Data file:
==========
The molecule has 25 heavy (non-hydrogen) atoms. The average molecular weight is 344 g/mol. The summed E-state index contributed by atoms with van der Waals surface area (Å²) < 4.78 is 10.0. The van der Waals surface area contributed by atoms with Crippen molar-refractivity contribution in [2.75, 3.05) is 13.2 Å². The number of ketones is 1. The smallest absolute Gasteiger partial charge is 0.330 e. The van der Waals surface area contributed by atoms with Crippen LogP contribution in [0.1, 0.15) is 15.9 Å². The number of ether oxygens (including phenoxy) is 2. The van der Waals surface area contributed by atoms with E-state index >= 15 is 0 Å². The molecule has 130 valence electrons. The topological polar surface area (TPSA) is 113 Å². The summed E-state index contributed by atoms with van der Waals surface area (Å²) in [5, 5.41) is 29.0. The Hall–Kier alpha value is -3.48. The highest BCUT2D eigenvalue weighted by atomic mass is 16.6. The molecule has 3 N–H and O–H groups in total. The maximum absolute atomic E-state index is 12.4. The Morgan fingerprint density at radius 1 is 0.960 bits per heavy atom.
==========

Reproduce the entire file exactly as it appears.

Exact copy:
The molecule has 25 heavy (non-hydrogen) atoms. The average molecular weight is 344 g/mol. The summed E-state index contributed by atoms with van der Waals surface area (Å²) < 4.78 is 10.0. The van der Waals surface area contributed by atoms with Crippen molar-refractivity contribution in [2.75, 3.05) is 13.2 Å². The number of ketones is 1. The smallest absolute Gasteiger partial charge is 0.330 e. The van der Waals surface area contributed by atoms with Crippen LogP contribution in [0.1, 0.15) is 15.9 Å². The number of ether oxygens (including phenoxy) is 2. The van der Waals surface area contributed by atoms with E-state index >= 15 is 0 Å². The molecule has 130 valence electrons. The topological polar surface area (TPSA) is 113 Å². The summed E-state index contributed by atoms with van der Waals surface area (Å²) in [5, 5.41) is 29.0. The Hall–Kier alpha value is -3.48. The highest BCUT2D eigenvalue weighted by atomic mass is 16.6. The molecule has 3 N–H and O–H groups in total. The maximum absolute atomic E-state index is 12.4. The Morgan fingerprint density at radius 1 is 0.960 bits per heavy atom.